Tuesday, August 26, 2008

Argumentum ad misericordiam: or, the Democratic National Convention '08

Ah, convention time is here again! Unfortunately, this means the Olympic games are now over and now the two parties of our long dysfunctional Third Party System (the First is sort of a misnomer to describe the battles of the Federalists and Republicans from 1789-1817; the Second refers to the Democrats and Whigs, 1828-1852; the Third, of course, began in 1856 when the Republican party ran it's first Presidential candidate, John C. Fremont) are taking their own crack at political propaganda. Without the power of the state to repress opposition and criticism, unlike the authoritarian hosts of this year's Olympic games, the American parties must rely on appeals to reason, or, short of that apparently Herculean effort, fallacious arguments. This has been true for some time, and both parties deal in fallacies as a matter of course. The same fallacies often, but both parties deal in some fallacies more than others. Next week, when Republicans gather in Minnesota to nominate Arizona Senator John McCain, I will focus on their fallacy of choice (you will have to wait till then to figure out what that is if you cannot already guess). But this week is the turn of the Democrats and so I will focus on their favorite fallacy, the argumentum ad misericordiam, or the appeal to pity.

This is a classic political fallacy. For those unfamiliar with the world of formal logical fallacies, the argumentum ad misericordiam is typified by an appeal to some sort of sad anecdotal story in order to then plead for an action/conclusion of some kind. For example, Al Gore was/is famous for pointing to an old person he had met whose medical and prescription drug bills amounted to more than he could afford, and thus the government should do "something" to bring down costs or to nationalize the insurance system, etc. It is a fallacy because instead of establishing the actual issues involved in such a policy decision, i.e. what is and is not a right, why, what is the proper role of government, etc., it simply tells an emotional story. An emotional story which is likely to make people feel sad or sympathetic and thus skip over all the actual issues such a decision should and does require (i.e. the actual premises of the argument) to justify the conclusion. The hallmark of a fallacy is that it takes a shortcut from the question to the answer without the necessary steps to prove it. In this case, the person using the fallacy wishes for those listening or reading to suspend their thinking and to base their judgment on their sympathetic feelings.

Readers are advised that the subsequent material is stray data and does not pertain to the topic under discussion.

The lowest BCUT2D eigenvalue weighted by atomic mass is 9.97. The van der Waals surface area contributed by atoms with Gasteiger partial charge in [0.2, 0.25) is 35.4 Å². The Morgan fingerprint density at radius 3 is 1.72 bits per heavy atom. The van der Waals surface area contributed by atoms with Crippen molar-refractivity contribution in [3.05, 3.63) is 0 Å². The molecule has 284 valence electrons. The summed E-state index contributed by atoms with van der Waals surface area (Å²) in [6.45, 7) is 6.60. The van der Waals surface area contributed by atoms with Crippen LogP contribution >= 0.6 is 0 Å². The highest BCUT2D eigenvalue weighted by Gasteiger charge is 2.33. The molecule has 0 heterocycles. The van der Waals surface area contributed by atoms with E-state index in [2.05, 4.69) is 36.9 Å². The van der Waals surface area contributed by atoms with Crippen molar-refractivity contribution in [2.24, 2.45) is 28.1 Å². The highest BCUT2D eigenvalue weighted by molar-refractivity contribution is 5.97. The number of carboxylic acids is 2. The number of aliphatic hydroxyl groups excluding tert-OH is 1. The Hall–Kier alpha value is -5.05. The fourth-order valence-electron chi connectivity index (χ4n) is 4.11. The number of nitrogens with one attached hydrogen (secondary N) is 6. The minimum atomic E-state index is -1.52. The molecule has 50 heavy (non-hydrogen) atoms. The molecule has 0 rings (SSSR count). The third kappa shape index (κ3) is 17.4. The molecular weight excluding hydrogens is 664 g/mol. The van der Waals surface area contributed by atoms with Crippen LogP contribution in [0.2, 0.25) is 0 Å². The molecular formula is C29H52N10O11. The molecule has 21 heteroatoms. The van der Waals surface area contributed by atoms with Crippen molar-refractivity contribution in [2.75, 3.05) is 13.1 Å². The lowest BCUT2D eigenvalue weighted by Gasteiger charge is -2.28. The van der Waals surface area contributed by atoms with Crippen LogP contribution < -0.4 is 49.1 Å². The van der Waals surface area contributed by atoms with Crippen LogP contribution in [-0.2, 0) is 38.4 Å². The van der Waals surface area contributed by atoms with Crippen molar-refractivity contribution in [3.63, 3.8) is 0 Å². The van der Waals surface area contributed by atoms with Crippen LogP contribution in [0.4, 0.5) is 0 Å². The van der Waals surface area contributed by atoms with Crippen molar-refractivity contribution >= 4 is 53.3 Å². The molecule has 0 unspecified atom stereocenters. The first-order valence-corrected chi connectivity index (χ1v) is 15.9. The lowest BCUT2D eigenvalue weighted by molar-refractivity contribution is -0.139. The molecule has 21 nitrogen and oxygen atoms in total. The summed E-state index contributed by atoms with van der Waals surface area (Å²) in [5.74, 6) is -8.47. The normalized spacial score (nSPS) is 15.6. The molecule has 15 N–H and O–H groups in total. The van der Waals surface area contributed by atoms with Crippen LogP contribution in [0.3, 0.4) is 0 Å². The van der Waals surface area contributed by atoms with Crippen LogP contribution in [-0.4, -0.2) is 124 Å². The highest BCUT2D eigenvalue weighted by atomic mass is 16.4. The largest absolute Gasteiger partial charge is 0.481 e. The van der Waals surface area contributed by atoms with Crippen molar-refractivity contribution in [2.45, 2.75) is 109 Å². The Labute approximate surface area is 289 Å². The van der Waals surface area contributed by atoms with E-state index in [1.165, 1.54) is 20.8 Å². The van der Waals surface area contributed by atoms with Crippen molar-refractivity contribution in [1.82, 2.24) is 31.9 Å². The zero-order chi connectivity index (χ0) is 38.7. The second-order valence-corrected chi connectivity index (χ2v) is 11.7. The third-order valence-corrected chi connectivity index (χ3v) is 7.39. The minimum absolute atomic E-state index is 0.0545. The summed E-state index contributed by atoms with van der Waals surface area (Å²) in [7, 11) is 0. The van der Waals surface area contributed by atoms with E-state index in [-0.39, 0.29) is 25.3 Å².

After just two days of their convention, the fallacy has already been used ad nauseum. While the examples could be listed endlessly and will no doubt pile up even higher as the convention crescendos tomorrow and Friday with the formal nominations of Senators Biden and Obama, I wish to focus on two of the principle speeches from the first two days. Namely, those of Senate candidate Mark Warner of Virginia and Senator Hillary Clinton of New York, and their repeated uses of this fallacy. These speeches could be critiqued for any number of reasons, for instance Mark Warner begging the question(s) when he said: "Look at health care. If we bring down costs and cover everyone, not only will America be healthier, we'll be more competitive in the global economy." How will "we" bring down costs? Why are costs high or increasing? How will the country be healthier if costs go down when it's already among the healthiest societies the world has ever known? How will this make the country more competitive? Competitive at what? Why is this a legitimate concern of the government? The list goes on and nowhere in the speech does Mr. Warner even recognize that such questions exist and require answering. Then there is Senator Clinton, who uses the ad misericordiam fallacy like it's going out of style, when she absurdly invoked Harriet Tubman's advice to runaway slaves as a parallel to present day America and for imploring people to vote for Senator Obama. There were numerous faults one could criticize (as there will no doubt be next week), but as this fallacy will come to dominate Senator Obama's message even more than it already does, there is value in exposing it fully and specifically.